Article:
New York: E. P. Dutton & Co. , Inc., 1942. First Edition. Black & White Photographs, Facsimiles. Full cloth. Octavo. 244 + appendix pages. Very good in a good dust jacket.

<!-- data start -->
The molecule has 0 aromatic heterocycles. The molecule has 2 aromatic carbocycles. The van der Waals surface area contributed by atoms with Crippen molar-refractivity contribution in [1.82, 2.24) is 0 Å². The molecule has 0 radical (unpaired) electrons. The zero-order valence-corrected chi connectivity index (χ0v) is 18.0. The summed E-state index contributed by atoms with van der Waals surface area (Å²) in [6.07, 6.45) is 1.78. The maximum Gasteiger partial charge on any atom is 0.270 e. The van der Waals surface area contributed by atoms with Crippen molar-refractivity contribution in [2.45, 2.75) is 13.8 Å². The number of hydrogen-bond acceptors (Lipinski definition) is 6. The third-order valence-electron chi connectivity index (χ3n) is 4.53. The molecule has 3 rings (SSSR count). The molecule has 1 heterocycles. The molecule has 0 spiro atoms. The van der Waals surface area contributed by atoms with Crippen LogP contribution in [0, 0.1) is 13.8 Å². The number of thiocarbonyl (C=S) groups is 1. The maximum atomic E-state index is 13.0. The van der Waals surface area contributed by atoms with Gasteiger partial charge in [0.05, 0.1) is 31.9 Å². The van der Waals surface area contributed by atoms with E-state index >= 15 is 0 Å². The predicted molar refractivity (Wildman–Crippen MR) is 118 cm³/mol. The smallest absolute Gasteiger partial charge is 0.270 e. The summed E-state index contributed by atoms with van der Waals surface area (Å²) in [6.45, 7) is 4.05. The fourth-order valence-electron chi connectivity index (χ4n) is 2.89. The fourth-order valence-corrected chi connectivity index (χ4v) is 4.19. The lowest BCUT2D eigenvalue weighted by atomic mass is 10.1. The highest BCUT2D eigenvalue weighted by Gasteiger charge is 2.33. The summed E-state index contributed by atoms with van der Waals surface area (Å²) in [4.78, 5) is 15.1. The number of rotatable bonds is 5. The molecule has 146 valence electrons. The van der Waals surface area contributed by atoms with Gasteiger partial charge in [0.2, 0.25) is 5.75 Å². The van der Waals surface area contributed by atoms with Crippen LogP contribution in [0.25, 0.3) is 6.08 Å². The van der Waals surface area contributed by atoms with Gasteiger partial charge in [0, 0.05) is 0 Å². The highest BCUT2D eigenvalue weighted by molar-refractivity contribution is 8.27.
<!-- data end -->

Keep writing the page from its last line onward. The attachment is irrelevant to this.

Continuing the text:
Uncommon book capturing impressions of Abraham Lincoln by African Americans who personally knew and interacted with him. The historical record is weak in regard to Lincoln's personal relations with blacks and their perceptions of him and his attitudes toward them, and therefore this book fills a crucial gap in the Lincoln canon--particularly in light of today's revisionists who wish to cast Lincoln as a racist. Dr. John Washington, an African American dentist who grew up in the shadow of Ford's Theatre in the late 19th century, gathered these amazing stories through personal interviews with Lincoln's African American acquaintances or their children. Here are the testimonies of Lincoln's barbers in Illinois and Washington, white house servants, waiters, doorkeepers and others, all meticulously researched and verified while retaining their original vigor and color. There is a large section devoted to Mary Lincoln's seamstress and confidant Elizabeth Keckley, who was rendered much less enigmatic by Dr. Washington's groundbreaking research published here. The book includes previously unpublished photographs and Lincoln letters, including the first full transcript of an 1855 letter to Hon. George Robertson of Kentucky in which Lincoln speaks at length about his feelings on the issue of slavery. INSCRIBED and SIGNED by Dr. Washington on title page. Bound in dark blue cloth over boards with yellow stamped lettering and rule to spine and upper board, yellow topstain, illustrated endpapers. A few shallow bumps to spine ends, lower edges of boards. Jacket has an angular 2.5" tear at lower edge of front panel at spine with some associated creases, some other minor edge wear. Very nice overall. . Jacket in Mylar protector.